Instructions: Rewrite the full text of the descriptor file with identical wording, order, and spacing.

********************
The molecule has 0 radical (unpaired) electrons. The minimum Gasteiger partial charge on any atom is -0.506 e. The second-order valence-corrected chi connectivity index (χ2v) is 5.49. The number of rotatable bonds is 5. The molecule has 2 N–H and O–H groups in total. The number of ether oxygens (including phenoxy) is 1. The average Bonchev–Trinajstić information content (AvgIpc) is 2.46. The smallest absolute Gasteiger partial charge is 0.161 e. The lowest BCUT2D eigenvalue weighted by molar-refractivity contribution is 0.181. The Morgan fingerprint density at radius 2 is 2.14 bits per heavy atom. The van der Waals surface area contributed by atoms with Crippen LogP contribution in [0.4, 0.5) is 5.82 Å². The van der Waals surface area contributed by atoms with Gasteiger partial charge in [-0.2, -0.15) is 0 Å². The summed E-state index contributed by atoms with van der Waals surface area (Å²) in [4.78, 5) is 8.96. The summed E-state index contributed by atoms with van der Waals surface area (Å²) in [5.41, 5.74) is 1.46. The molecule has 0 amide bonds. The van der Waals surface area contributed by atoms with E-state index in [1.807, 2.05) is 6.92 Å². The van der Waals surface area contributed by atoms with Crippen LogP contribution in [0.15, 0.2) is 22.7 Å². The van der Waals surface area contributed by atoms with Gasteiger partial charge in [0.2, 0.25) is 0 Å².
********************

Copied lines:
The molecule has 0 radical (unpaired) electrons. The minimum Gasteiger partial charge on any atom is -0.506 e. The second-order valence-corrected chi connectivity index (χ2v) is 5.49. The number of rotatable bonds is 5. The molecule has 2 N–H and O–H groups in total. The number of ether oxygens (including phenoxy) is 1. The average Bonchev–Trinajstić information content (AvgIpc) is 2.46. The smallest absolute Gasteiger partial charge is 0.161 e. The lowest BCUT2D eigenvalue weighted by molar-refractivity contribution is 0.181. The Morgan fingerprint density at radius 2 is 2.14 bits per heavy atom. The van der Waals surface area contributed by atoms with Crippen LogP contribution in [0.4, 0.5) is 5.82 Å². The van der Waals surface area contributed by atoms with Gasteiger partial charge in [-0.2, -0.15) is 0 Å². The summed E-state index contributed by atoms with van der Waals surface area (Å²) in [4.78, 5) is 8.96. The summed E-state index contributed by atoms with van der Waals surface area (Å²) in [5.41, 5.74) is 1.46. The molecule has 0 amide bonds. The van der Waals surface area contributed by atoms with E-state index in [1.807, 2.05) is 6.92 Å². The van der Waals surface area contributed by atoms with Crippen LogP contribution in [0.15, 0.2) is 22.7 Å². The van der Waals surface area contributed by atoms with Gasteiger partial charge in [0.2, 0.25) is 0 Å².